- What if I am conflicted about the ‘Reason for the Season?’ Please do not misunderstand. I am not saying that I am not in favor of keeping Christ in Christmas. What I mean is that many people celebrate Christmas more as a Santa holiday than a ‘Baby in a Manger’ holiday. A lot of faith-filled Christmas-celebrators are just uncomfortable linking December 25th to the birth of our Savior. I mean, Jesus probably was not born in December, right? And, the notion of a Christmas tree is actually pagan… right? The thing is, even though my Dad was a minister, we never really celebrated Christmas as a religious holiday. It was always Santa Claus, Frosty the Snowman, and Rudolph the Red-Nosed Reindeer. Does that mean the Christmas spirit looses its meaning? I don’t think so… but I do think the reason for the season is not exclusively about the birth of Jesus.
- I am in the mood to celebrate! I was just shy of my 40th birthday when Sweet Pea was born. I did not choose to have my first (and probably only) child at an ‘advanced maternal age.’ For most of the last decade, I desperately wanted to celebrate Christmas through the eyes of my child. I dreamed of starting our own family traditions– making crafts, reading Christmas books, baking cookies, all of it. However, for many years the best I could get was borrowing someone else’s kids for an afternoon or evening. Even after Sweet Pea was born, I kind of felt like I was watching Christmas from the sidelines. Sweet Pea was not old enough to really get into the season. That is certainly not the case this year. From the moment we walked into Hobby Lobby and she was mesmerized by the Christmas decorations, I knew this year would be different. I knew this year she would get it and I could not be more thrilled. I am a Mommy and I get to spoil my daughter for Christmas!!! I am in the mood to celebrate! I am determined to make an impression on Sweet Pea this year so that by January, Sweet Pea will have an overwhelming amount of evidence pointing to one conclusion- Christmas is the most wonderful time of the year!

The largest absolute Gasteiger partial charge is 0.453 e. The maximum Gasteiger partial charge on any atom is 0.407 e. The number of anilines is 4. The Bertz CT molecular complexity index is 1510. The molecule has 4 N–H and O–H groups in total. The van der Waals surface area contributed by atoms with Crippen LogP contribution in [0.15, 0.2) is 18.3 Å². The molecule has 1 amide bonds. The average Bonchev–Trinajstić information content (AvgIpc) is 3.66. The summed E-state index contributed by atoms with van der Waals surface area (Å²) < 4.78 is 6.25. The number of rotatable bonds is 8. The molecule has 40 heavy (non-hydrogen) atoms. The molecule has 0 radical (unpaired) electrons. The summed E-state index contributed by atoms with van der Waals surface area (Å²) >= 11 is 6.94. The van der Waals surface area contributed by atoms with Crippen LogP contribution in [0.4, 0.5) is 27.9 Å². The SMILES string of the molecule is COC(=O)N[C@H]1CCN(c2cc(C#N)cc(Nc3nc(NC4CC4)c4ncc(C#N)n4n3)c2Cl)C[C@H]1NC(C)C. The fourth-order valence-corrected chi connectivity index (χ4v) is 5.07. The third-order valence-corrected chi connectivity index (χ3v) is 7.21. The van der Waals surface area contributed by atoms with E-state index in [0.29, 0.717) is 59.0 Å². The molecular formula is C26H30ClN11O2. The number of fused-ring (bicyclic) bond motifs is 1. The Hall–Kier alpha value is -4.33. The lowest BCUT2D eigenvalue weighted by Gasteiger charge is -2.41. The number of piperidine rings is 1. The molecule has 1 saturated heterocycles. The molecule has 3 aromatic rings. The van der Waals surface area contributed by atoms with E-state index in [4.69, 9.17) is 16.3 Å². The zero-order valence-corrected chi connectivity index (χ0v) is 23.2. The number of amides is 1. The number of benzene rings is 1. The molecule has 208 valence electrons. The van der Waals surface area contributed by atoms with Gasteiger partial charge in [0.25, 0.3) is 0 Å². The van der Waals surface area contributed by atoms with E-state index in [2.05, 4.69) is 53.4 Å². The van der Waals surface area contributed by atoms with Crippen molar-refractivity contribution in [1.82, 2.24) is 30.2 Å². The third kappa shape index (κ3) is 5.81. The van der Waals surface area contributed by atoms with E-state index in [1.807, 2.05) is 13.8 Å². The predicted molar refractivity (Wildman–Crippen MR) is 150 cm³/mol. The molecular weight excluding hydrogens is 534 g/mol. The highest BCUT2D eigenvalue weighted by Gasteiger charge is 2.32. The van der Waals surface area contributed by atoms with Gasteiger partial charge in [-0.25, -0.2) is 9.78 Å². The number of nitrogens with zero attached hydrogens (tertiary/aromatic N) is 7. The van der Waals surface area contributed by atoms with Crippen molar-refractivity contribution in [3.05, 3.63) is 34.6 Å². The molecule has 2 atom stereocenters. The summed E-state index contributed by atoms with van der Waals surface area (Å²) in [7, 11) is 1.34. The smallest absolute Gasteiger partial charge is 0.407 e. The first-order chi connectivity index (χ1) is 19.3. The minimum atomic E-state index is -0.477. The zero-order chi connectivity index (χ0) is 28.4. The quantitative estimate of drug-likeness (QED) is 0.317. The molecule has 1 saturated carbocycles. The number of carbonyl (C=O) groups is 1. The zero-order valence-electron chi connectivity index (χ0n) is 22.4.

- I get it. You are trying to teach your kids a lesson. Materialism is bad. Your kids are ungrateful. You are trying to save me from the pain of course correcting an attitude of entitlement. Well, I am not there yet. Sweet Pea is 2 years old. In a few years, if I notice the unmistakable signs of an ungrateful and entitled child, I am sure I will follow in your footsteps. But that is not this year. That is not now. And if I am going to be honest, I am not sure enacting a minimalist Christmas will ever be on my menu of acceptable parenting options. I was spoiled on Christmas when I was a kid. I was also spoiled on my birthday. However, that was it. Don’t get me wrong, my parents were very generous with me and my siblings throughout the year. However, the giving was never a one-way street. They taught us how to serve, how to give. My parents taught us the value of hard work (I have had a job since I was 12 years old), and gave us the tools to accomplish anything we set our minds to achieve.
Grateful Children Can Still Get ‘Spoiled’ On Christmas
As parents, if my husband and I fail to teach Sweet Pea how to be gracious, generous, hardworking, service-oriented, and loving throughout the year, then forcing a minimalist Christmas will not be enough to correct her unwanted attitudes. Conversely, if we are faithful to instill the foundation of a moral character in our daughter, spoiling her one day a year will not jeopardize that foundation.
No, in that case, spoiling our daughter on Christmas would be part of the celebration. Spoiling our daughter on Christmas would be part of the magic… and really, isn’t the magic what Christmas is all about?
Thanks for reading and I hope you and your family are having a very magical holiday season!